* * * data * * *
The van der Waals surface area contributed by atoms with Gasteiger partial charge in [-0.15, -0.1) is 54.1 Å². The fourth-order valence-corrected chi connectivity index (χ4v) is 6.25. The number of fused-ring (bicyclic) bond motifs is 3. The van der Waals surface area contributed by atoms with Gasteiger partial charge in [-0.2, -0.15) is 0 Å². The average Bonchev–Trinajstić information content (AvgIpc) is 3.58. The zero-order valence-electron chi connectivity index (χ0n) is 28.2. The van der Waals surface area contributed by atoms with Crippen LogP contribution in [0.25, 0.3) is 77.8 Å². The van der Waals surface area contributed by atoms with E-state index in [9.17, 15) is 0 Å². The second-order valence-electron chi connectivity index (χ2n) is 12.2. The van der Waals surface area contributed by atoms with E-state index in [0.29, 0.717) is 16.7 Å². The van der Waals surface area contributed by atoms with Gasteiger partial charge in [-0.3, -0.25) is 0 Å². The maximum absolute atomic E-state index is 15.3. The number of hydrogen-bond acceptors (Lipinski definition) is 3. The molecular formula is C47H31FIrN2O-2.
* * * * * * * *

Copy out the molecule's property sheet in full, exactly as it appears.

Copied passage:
The van der Waals surface area contributed by atoms with Gasteiger partial charge in [-0.15, -0.1) is 54.1 Å². The fourth-order valence-corrected chi connectivity index (χ4v) is 6.25. The number of fused-ring (bicyclic) bond motifs is 3. The van der Waals surface area contributed by atoms with Gasteiger partial charge in [-0.2, -0.15) is 0 Å². The average Bonchev–Trinajstić information content (AvgIpc) is 3.58. The zero-order valence-electron chi connectivity index (χ0n) is 28.2. The van der Waals surface area contributed by atoms with Crippen LogP contribution in [0.25, 0.3) is 77.8 Å². The van der Waals surface area contributed by atoms with E-state index in [9.17, 15) is 0 Å². The second-order valence-electron chi connectivity index (χ2n) is 12.2. The van der Waals surface area contributed by atoms with E-state index in [0.29, 0.717) is 16.7 Å². The van der Waals surface area contributed by atoms with Gasteiger partial charge in [-0.3, -0.25) is 0 Å². The maximum absolute atomic E-state index is 15.3. The number of hydrogen-bond acceptors (Lipinski definition) is 3. The molecular formula is C47H31FIrN2O-2.